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Seven miscarriages – one dad’s emotional story of love, loss and looking for answers

As many of you know, I am passionate about raising awareness of miscarriages, particularly among expectant dads, as unfortunately they are far more common than most of us realise. So, when I was contacted by Graham, a reader of the blog who wanted to share his story after suffering in silence through the pain of seven miscarriages, I was more than happy to give him the platform to do so.

You see, even in today’s modern world, there is still so much stigma around men and miscarriages, with very few expectant dads willing to open up and talk about their feelings. As men, we are meant to be the strong ones; keeping it together when everything around us seems to be falling apart. But as Graham so rightly puts it, having a baby involves two people – a mother and a father – with both experiencing the same sense of loss when things don’t work out as planned.

Here’s Graham’s story…


The emotional impacts of miscarriages on men are often overlooked.

It’s easy to see why. There is no physical impairment and, to the naked eye, the aftereffects are minimal. We’re expected to be the rock, the shoulder to cry on and, as the old adage goes, we keep calm and carry on.

Sadly, it’s not always that easy.

Our situation is quite different to that of the typical nuclear family. My partner has two children that live with us and I care for as my own. But despite the fact she has had two normal pregnancies, when it comes to us, we have been unable to stay pregnant for longer than nine weeks.

With the benefit of hindsight, one miscarriage was relatively easy to deal with. Kirsty fell pregnant unexpectedly about six months after we started dating.

Despite the initial “what on earth do we do now?” reaction, we dealt with it in the same way any responsible couple would do. We moved in together, settled down and lived as family.

Then came the date of our 12 week scan, and what was supposed to be one of the happiest days of our lives turned into the day from hell.

The scan showed that we had lost the baby approximately three weeks earlier. Medically speaking, this is what’s known as a ‘missed miscarriage; where the foetus dies but the body doesn’t recognise the pregnancy loss and therefore it doesn’t get picked up until your scan. Needless to say, we were shell-shocked.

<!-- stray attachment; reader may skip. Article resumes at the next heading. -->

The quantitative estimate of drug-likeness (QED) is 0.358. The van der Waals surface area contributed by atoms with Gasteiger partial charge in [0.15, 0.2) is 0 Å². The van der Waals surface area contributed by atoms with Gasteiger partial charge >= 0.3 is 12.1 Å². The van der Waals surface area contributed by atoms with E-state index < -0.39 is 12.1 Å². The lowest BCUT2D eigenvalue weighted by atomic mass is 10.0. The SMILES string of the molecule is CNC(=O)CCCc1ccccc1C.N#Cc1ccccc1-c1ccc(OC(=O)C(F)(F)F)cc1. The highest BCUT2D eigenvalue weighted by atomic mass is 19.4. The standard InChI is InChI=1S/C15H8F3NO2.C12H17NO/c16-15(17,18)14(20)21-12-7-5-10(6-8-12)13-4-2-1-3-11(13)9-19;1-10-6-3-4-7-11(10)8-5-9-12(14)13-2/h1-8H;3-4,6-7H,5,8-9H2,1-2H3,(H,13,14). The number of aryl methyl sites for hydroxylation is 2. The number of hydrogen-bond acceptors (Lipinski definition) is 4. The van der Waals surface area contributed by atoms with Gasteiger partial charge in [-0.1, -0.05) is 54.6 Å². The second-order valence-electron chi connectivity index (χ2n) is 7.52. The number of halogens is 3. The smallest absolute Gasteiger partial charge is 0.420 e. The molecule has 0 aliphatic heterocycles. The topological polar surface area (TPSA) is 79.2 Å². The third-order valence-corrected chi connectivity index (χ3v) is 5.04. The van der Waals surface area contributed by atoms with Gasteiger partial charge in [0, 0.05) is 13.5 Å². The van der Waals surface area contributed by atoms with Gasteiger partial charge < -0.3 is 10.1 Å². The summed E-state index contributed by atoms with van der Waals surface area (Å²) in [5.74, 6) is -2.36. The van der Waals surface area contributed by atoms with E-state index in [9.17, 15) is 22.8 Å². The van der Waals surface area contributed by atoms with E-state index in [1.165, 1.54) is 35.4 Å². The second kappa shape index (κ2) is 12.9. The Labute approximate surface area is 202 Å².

We were back in the hospital the following day for the evacuation procedure. Most of that time I spent in an empty room, alone with my thoughts, while Kirsty was in surgery. I just sat there and cried my eyes out. I couldn’t quite understand how I could feel such an overwhelming sense of loss. Fortunately, everything went smoothly and she was discharged the same evening.

In the aftermath, our reaction was simply to dust ourselves down and try again. We assumed we would get pregnant again, sooner rather than later.

But it didn’t quite go according to plan, as it took nearly 18 months for Kirsty to reveal she was pregnant again. This time, I was a nervous wreck. I kept replaying the events of the previous miscarriage in my head over and over again. I couldn’t sleep properly and I had to take anxiety medication to counteract the constant worrying.

We arranged to go for an early scan to alleviate our fears and found that everything was going OK, which settled me down a bit. However, a couple of weeks later Kirsty told me she ‘didn’t feel pregnant’ anymore. I immediately arranged an emergency reassurance scan at a private clinic, only to find out that she was right. It had happened again, more or less identical to the last time – another missed miscarriage.

Just like the last time, we then went through exactly the same procedure. In some strange way, it felt slightly easier because I knew what to expect, like a carbon copy of our previous experience. But the aftermath was a lot worse.

The day after Kirsty underwent surgery for the second time, I returned to work and tried to get on with things in order to feel ‘normal’ again. If anything, it made matters worse; I was sat in an office 50 miles away from home and all I could do was replay the events over and over again in my mind.